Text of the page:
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Cancer and Healthy Eating Blog

by CarolineH

Recipes and nutrition tips
02 January 2018 at 10:32

Nutrition - Skin Cancer

I cannot believe that we are now in 2018. I sincerely hope that this year brings some peace and positivity to you and new motivation for those looking for strength.

I want to start this year continuing the work that I started at the latter end of last year i.e. looking and specific cancers and nutrition and diet.

In preparation for this in June I did a blog on all the different types of research that are available. I explained what each type meant. Important for those that do their own research online. I followed this in July with a blog on the ideal diet. I gathered information on the latest findings and summarised them in a chart that is easy to understand and follow. You may like to re- read these.

I have so far covered breast cancer, prostate cancer and colorectal cancer. This month I want to look at skin cancer and melanoma.

As always there is a huge amount of information available. I have selected the common themes and summarised the information for you. Most of the good research focuses on eating a Mediterranean type of diet. The evidence for this is strong.

The majority of skin cancers are linked to exposure to sunlight and UVA rays that can damage the skin cells. UVA rays have several lines of attack
• They can damage the DNA of the cells which then release oxygen molecules called free radicals. A diet high in anti -oxidants can help to combat this process.
• They can deplete the function of the immune system.
• They can cause damage to certain proteins and fats within the cell.
• UVA’s can lead to the activation of pathways and the development of new proteins that increase cell proliferation and inflammation.
• However, many pieces of research seem to think that blaming exposure to the sun is too simplistic and oestrogen and oestrogen mimics have been named also low immune systems for what ever reason. I do know that those with transplants on immune supressing drugs have to avoid the sun because of the risk of skin cancers forming. Poor diet prolonged stress can also affect the functioning of the immune system.

Ironically a great deal of research focusses on the importance of sufficient vitamin D and skin cancers. As we know most of the vitamin D we get comes from the sunshine. I have already written a blog on the importance of vitamin D as an immune booster and its ability to normalize cell function. We can of course get some vitamin D from the foods that we eat. Namely oily types of fish like salmon, sardines and tuna. Also from egg yolks, fortified cereals, fortified plant based milks and mushrooms that have been exposed to sunlight. You can now buy mushrooms high in vitamin D. Some people may of course go down the supplement route. Always check with one of your medical team first. 400-600iu’s is the recommended amount.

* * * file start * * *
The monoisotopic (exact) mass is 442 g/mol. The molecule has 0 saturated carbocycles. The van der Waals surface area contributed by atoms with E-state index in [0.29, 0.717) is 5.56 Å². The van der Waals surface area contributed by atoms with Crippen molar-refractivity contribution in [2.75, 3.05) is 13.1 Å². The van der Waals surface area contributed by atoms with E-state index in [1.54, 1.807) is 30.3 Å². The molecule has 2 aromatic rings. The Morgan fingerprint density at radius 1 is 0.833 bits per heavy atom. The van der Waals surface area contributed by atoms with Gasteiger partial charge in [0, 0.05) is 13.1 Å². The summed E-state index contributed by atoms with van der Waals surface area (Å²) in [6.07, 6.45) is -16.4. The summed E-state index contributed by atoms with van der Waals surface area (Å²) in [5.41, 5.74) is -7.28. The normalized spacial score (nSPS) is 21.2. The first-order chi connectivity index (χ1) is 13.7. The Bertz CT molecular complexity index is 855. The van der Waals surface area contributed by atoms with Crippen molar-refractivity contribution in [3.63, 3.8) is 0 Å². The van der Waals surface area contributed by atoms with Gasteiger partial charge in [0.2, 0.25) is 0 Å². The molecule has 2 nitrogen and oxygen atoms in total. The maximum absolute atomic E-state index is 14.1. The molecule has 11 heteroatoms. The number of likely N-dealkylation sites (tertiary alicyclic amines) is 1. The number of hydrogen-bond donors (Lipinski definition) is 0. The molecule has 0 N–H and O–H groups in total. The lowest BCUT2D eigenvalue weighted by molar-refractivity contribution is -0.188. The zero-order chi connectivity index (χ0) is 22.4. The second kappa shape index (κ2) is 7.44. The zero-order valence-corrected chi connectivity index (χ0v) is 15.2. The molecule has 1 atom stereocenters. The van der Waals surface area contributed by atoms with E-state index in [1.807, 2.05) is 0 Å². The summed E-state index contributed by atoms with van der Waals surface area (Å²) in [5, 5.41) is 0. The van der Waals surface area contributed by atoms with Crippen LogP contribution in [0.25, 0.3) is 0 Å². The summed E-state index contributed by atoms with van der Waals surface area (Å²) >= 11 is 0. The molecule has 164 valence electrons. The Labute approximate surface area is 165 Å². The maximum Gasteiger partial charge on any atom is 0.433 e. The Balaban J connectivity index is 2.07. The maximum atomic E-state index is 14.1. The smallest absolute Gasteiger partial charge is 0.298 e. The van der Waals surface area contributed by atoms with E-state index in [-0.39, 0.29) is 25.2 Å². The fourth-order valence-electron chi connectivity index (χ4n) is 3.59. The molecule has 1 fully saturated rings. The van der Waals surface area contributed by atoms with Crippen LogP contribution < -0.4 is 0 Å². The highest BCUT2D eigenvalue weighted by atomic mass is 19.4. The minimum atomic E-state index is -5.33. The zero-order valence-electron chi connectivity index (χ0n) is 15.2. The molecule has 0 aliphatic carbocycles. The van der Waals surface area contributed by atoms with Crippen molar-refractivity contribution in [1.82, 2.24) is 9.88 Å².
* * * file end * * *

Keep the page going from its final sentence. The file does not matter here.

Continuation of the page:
The eating plan that I have already linked to above should certainly help to boost your immune system as it is high in anti -oxidants that help to neutralize the damage the free radicals can cause.

Research highlighted some anti -oxidants in particular showed potential specifically against skin cancers. It is important to note here that it is better to get the anti- oxidants form foods rather than supplements as there seems to be more potential this way because of the synergistic effect that whole foods have as opposed to individual supplements.
It may be useful here to look at the anti -oxidants that have been particularly mentioned and the foods that you can get them from.

Beta carotene – carrots, butternut squash, mangoes, sweet potatoes. Anything with a red orange pigment and kale.
Lutein- squash, kale and collard greens
Lycopene- cooked tomatoes and tomato products, water melon and apricots dried and fresh.
Selenium- brazil nuts, and any vegetables grown in selenium rich soil.
Vitamin C – citrus fruits, berry fruits, fresh tomatoes and red peppers
Vitamin E – Almonds, other nuts, full fat dairy foods, oils and eggs.

Although I have listed the anti-oxidants and food sources, if you try and eat a diet similar to the one posted which is principally like the Mediterranean style diet, making sure that you have a wide variety of foods in the diet then you will be doing exactly the right thing.

Omega 3, not an anti -oxidant but worth mentioning for its well documented ability to help reduce inflammation and to provide essential fatty acids. Omega 3 is abundant in oily types of fish, walnuts, pumpkin seeds and flaxseeds and their oils.

As always it is best if possible to avoid processed and pre -packaged foods and foods high in sugars as these have very little nutritional value, can be high is salt and hydrogenated fats and have been shown to deplete the immune system.
As always if any of you have any questions then please do contact me as I would be very happy to help.

Caroline



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